MPs and 14 health unions have agreed a major new pay deal for over 1 million NHS staff across the UK.
The government first announced it would lift the public sector 1% pay cap for various sectors back in September. Mr Hammond then then followed that announcement with a promise, in the autumn Budget, that NHS staff pay would be looked at in 2018, a year earlier than planned.
However, when no mention of a pay review came in Phillip Hammond’s the spring statement earlier this month, despite some positive news around the UK deficit falling, there was scepticism as to whether the pay deal would ever be honoured
So, what does the deal include?
The deal is complex and is largely dependent upon which pay band workers fall into, with the lowest paid workers due to receive the biggest raises. Around half of the 1.3 Million workers will receive a 6.5% pay rise over the next three years, with the other half receiving between 9% and 29%. The lowest full time salary will rise by 15%, to more than £18,00 and brings NHS workers above the living wage of £8.75 per hour after ministers agreed to scrap the lowest pay band for nurses, hospital cleaners and more than a million other staff. A nurse with one year’s experience would see their basic pay rise by 21% over three years, giving them a salary of up to £27,400.
Danny Mortimer, chief executive of NHS Employers, said “To support long-term attraction and recruitment, starting salaries for all our non-medical staff groups will also see increases, which will help to make these roles more attractive for people considering a career in the largest employer in Europe.”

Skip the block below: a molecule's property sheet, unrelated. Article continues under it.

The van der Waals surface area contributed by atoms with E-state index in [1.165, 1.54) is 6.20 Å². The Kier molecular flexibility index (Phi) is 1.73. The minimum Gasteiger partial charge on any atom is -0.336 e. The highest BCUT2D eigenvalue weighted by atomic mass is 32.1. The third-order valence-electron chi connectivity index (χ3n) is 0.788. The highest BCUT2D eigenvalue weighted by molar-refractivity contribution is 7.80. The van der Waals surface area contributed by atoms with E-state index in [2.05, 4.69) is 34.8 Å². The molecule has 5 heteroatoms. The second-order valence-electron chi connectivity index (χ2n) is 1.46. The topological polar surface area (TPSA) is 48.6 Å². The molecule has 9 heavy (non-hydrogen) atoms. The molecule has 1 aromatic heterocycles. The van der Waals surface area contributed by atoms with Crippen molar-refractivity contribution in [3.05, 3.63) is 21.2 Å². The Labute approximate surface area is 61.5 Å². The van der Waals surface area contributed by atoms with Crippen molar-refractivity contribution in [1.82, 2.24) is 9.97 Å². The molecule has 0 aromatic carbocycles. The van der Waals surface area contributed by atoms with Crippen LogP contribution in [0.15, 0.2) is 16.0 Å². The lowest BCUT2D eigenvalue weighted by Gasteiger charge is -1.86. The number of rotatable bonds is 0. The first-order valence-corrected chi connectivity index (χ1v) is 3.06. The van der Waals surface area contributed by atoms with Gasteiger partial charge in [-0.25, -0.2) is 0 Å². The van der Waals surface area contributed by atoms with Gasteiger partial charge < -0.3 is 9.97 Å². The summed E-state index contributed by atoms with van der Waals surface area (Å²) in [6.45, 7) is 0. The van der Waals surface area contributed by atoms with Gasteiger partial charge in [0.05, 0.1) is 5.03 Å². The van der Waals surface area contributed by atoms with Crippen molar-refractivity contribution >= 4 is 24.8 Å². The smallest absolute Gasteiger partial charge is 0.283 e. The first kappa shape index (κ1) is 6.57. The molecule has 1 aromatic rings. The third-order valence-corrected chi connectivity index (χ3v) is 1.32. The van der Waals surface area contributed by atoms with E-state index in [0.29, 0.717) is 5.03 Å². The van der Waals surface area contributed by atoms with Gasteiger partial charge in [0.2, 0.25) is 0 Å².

Sara Gorton, lead negotiator for the 14 health unions, said: “The agreement means an end at last to the Government’s self-defeating and unfair 1% pay cap.
“It won’t solve every problem in the NHS, but would go a long way towards making dedicated health staff feel more valued, lift flagging morale, and help turn the tide on employers’ staffing problems.
“If health workers accept the offer, everyone’s wages will go further, and the lowest paid would get a significant income boost. Starting salaries for nurses, midwives and other health professionals would also become more attractive to people considering a career in the NHS.”
Health unions will now consult with their members over the pay offer, with the results known in June, with pay due to increase from July and back dated to April. If the agreement is accepted, the extra funding for English health budgets will go through the Barnett formula into budgets in Wales, Scotland and Northern Ireland. At present the deal covers NHS workers in England but is expected to be mirrored in Wales, Scotland and Northern Ireland.